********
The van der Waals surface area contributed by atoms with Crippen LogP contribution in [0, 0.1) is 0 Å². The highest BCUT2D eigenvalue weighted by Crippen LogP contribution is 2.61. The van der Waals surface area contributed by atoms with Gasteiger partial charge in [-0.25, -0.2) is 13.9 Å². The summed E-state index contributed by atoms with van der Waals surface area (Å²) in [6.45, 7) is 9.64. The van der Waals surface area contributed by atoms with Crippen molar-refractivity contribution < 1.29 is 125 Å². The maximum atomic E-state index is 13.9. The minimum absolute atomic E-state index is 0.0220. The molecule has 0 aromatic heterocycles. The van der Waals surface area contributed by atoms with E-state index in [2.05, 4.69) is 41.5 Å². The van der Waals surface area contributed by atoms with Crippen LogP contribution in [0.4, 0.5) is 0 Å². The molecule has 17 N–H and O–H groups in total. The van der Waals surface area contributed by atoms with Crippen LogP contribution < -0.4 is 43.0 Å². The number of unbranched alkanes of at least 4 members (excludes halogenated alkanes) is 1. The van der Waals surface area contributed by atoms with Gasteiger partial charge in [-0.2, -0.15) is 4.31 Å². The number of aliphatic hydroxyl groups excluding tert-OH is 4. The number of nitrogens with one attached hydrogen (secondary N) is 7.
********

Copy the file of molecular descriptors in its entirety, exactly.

The van der Waals surface area contributed by atoms with Crippen LogP contribution in [0, 0.1) is 0 Å². The highest BCUT2D eigenvalue weighted by Crippen LogP contribution is 2.61. The van der Waals surface area contributed by atoms with Gasteiger partial charge in [-0.25, -0.2) is 13.9 Å². The summed E-state index contributed by atoms with van der Waals surface area (Å²) in [6.45, 7) is 9.64. The van der Waals surface area contributed by atoms with Crippen molar-refractivity contribution < 1.29 is 125 Å². The maximum atomic E-state index is 13.9. The minimum absolute atomic E-state index is 0.0220. The molecule has 0 aromatic heterocycles. The van der Waals surface area contributed by atoms with E-state index in [2.05, 4.69) is 41.5 Å². The van der Waals surface area contributed by atoms with Crippen LogP contribution in [0.4, 0.5) is 0 Å². The molecule has 17 N–H and O–H groups in total. The van der Waals surface area contributed by atoms with Crippen LogP contribution < -0.4 is 43.0 Å². The number of unbranched alkanes of at least 4 members (excludes halogenated alkanes) is 1. The van der Waals surface area contributed by atoms with Gasteiger partial charge in [-0.2, -0.15) is 4.31 Å². The number of aliphatic hydroxyl groups excluding tert-OH is 4. The number of nitrogens with one attached hydrogen (secondary N) is 7.